Why Did Your Wine Stop Fermenting? 8 Common Reasons

The wine fermentation process takes a lot of time and effort, and when it’s in progress, it’s disappointing to discover that it has stopped midway. Unfortunately, this is a common problem in wine preparation among homebrewers. So, why did your wine stop fermenting?

Incorrect fermenting temperature is the main reason your wine will stop fermenting. Yeast must maintain specific temperatures to maintain fermentation and straying outside of this range can cause issues. Other problems like expired yeast and distilled water can also cause incomplete fermentation.

When your wine stops fermenting, it’s called “Stuck Fermentation.” In this article, I’ll explore the main reasons why it stopped fermenting and the possible fixes.

8 Common Reasons Why Your Wine Stopped Fermenting

1. Fermenting Temperature is Too Low or High 

Yeast is the central ingredient in wine fermentation and is very picky with temperature. It requires a certain temperature range (70-75F) to initiate and sustain fermentation. The yeast becomes inactive if the temperature is too low, stopping the fermentation process.

Stability within the required temperature range is vital during fermentation. If the temperature is too low, fermentation stops, and if it’s too high, it creates an enabling environment for bacteria to breed while the yeast dies off. 

To ensure the temperature is stable, keep the fermenter away from areas where doors open and close, a water heater or fireplace is nearby, or anywhere the temperature is unsteady.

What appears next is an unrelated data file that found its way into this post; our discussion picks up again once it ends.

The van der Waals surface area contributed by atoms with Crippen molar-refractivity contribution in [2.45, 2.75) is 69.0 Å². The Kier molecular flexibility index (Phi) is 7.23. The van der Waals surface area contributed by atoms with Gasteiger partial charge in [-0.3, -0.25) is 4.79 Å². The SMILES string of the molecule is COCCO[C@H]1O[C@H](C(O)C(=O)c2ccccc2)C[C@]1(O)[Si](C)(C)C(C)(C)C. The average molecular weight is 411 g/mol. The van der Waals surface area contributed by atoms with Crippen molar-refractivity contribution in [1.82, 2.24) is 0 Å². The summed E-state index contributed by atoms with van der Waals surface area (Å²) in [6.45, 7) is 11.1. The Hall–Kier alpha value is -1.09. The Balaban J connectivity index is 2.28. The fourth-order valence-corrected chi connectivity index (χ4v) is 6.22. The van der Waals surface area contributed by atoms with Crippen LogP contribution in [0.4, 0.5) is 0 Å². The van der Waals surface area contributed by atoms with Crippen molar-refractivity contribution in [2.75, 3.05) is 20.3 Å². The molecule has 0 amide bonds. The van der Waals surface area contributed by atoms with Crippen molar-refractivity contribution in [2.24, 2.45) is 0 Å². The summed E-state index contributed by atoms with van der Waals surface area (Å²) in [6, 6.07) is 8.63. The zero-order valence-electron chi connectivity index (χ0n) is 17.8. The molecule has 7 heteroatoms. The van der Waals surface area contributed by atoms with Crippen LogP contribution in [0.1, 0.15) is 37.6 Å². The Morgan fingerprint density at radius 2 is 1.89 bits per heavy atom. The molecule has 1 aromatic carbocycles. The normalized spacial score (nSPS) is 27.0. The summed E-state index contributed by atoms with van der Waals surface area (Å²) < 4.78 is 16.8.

What To Do

When you notice that your fermentation has stopped, check for the following:

  • Observe the temperature of your environment. Is it too cold? Sometimes home brewers prefer basements, kitchens, and other areas of the home that are quiet and cold for fermentation.
  • Is it too hot or warm? 
  • Does the room have access to strong sunlight? 

If you notice your environment is too cold, take your fermentation vessel off the ground because the ground will be a bit cold, especially when it’s on a tile or concrete floor. 

Wrap the vessel with a thick fabric like a duvet or bed sheet, and place it on any metal table or flat surface. If the surrounding is too hot, still wrapped in thick clothing, take it to a cooler location. 

Restart the fermentation with a yeast starter and observe the temperature with an adhesive crystal thermometer as often as possible. 

2. Use of Distilled Water

While distilled water is the best for chemical experiments, it isn’t ideal for brewing and fermenting alcohol. It is the cleanest, but it also has no minerals that can aid the fermentation process. 

The minerals contain nutrients that the yeast feeds on. When it feeds on these nutrients, it’s energized to metabolize or eat sugar. 

Since distilled water has no mineral content, the fermentation process will be slow or end halfway. 

Beyond minerals, the free or excess oxygen in the water dissipates during distillation. Unfortunately, oxygen and water nutrients are crucial elements in fermentation. The wine yeast needs an adequate supply of oxygen to sufficiently reproduce itself in the must.